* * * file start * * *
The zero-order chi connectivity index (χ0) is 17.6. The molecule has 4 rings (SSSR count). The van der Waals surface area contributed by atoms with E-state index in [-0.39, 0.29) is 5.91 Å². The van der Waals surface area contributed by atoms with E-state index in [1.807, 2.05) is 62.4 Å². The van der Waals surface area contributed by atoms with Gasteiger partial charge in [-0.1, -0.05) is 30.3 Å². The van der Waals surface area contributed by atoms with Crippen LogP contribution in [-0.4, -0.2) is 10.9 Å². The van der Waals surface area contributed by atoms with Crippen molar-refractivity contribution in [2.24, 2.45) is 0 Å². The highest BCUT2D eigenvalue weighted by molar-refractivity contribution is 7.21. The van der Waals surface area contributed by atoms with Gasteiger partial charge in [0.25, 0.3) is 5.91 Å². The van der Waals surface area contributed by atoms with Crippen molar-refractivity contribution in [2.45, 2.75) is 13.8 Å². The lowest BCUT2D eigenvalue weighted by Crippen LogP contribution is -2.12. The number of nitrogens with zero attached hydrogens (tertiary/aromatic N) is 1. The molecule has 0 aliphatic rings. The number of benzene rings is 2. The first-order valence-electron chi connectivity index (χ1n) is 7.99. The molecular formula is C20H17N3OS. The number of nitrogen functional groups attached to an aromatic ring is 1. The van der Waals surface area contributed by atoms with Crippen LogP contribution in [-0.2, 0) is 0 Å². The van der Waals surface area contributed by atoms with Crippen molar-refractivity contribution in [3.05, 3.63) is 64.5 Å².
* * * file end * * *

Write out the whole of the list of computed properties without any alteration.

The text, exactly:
The zero-order chi connectivity index (χ0) is 17.6. The molecule has 4 rings (SSSR count). The van der Waals surface area contributed by atoms with E-state index in [-0.39, 0.29) is 5.91 Å². The van der Waals surface area contributed by atoms with E-state index in [1.807, 2.05) is 62.4 Å². The van der Waals surface area contributed by atoms with Gasteiger partial charge in [-0.1, -0.05) is 30.3 Å². The van der Waals surface area contributed by atoms with Crippen LogP contribution in [-0.4, -0.2) is 10.9 Å². The van der Waals surface area contributed by atoms with Crippen molar-refractivity contribution in [2.24, 2.45) is 0 Å². The highest BCUT2D eigenvalue weighted by molar-refractivity contribution is 7.21. The van der Waals surface area contributed by atoms with Gasteiger partial charge in [0.25, 0.3) is 5.91 Å². The van der Waals surface area contributed by atoms with Crippen molar-refractivity contribution in [2.45, 2.75) is 13.8 Å². The lowest BCUT2D eigenvalue weighted by Crippen LogP contribution is -2.12. The number of nitrogens with zero attached hydrogens (tertiary/aromatic N) is 1. The molecule has 0 aliphatic rings. The number of benzene rings is 2. The first-order valence-electron chi connectivity index (χ1n) is 7.99. The molecular formula is C20H17N3OS. The number of nitrogen functional groups attached to an aromatic ring is 1. The van der Waals surface area contributed by atoms with Crippen LogP contribution in [-0.2, 0) is 0 Å². The van der Waals surface area contributed by atoms with Crippen molar-refractivity contribution in [3.05, 3.63) is 64.5 Å².